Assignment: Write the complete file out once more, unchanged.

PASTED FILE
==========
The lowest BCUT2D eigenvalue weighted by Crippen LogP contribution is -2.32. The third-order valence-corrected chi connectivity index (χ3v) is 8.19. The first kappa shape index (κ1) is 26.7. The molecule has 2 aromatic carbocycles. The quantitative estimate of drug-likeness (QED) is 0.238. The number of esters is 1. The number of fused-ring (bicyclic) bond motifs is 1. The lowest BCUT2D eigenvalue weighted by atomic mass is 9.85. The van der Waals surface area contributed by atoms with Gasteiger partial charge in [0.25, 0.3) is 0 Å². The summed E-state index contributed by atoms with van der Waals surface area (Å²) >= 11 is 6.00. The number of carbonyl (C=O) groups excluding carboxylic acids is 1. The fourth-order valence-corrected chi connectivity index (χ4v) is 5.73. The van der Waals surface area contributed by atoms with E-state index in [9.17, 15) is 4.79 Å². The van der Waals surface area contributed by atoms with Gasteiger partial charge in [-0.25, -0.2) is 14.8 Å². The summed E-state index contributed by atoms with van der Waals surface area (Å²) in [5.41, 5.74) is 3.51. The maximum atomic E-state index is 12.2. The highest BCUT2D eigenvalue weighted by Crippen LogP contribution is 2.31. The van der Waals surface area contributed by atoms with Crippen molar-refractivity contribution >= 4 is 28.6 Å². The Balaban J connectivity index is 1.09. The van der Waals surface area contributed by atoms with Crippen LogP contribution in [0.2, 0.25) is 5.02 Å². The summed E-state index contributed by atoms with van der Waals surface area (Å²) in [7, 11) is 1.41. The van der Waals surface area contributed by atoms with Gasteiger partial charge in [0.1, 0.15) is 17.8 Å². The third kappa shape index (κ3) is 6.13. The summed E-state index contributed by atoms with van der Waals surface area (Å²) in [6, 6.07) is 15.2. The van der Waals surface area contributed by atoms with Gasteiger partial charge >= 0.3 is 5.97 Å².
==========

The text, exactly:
The lowest BCUT2D eigenvalue weighted by Crippen LogP contribution is -2.32. The third-order valence-corrected chi connectivity index (χ3v) is 8.19. The first kappa shape index (κ1) is 26.7. The molecule has 2 aromatic carbocycles. The quantitative estimate of drug-likeness (QED) is 0.238. The number of esters is 1. The number of fused-ring (bicyclic) bond motifs is 1. The lowest BCUT2D eigenvalue weighted by atomic mass is 9.85. The van der Waals surface area contributed by atoms with Gasteiger partial charge in [0.25, 0.3) is 0 Å². The summed E-state index contributed by atoms with van der Waals surface area (Å²) >= 11 is 6.00. The number of carbonyl (C=O) groups excluding carboxylic acids is 1. The fourth-order valence-corrected chi connectivity index (χ4v) is 5.73. The van der Waals surface area contributed by atoms with E-state index in [9.17, 15) is 4.79 Å². The van der Waals surface area contributed by atoms with Gasteiger partial charge in [-0.25, -0.2) is 14.8 Å². The summed E-state index contributed by atoms with van der Waals surface area (Å²) in [5.41, 5.74) is 3.51. The maximum atomic E-state index is 12.2. The highest BCUT2D eigenvalue weighted by Crippen LogP contribution is 2.31. The van der Waals surface area contributed by atoms with Crippen molar-refractivity contribution >= 4 is 28.6 Å². The Balaban J connectivity index is 1.09. The van der Waals surface area contributed by atoms with Crippen LogP contribution in [0.2, 0.25) is 5.02 Å². The summed E-state index contributed by atoms with van der Waals surface area (Å²) in [7, 11) is 1.41. The van der Waals surface area contributed by atoms with Gasteiger partial charge in [0.1, 0.15) is 17.8 Å². The third kappa shape index (κ3) is 6.13. The summed E-state index contributed by atoms with van der Waals surface area (Å²) in [6, 6.07) is 15.2. The van der Waals surface area contributed by atoms with Gasteiger partial charge >= 0.3 is 5.97 Å².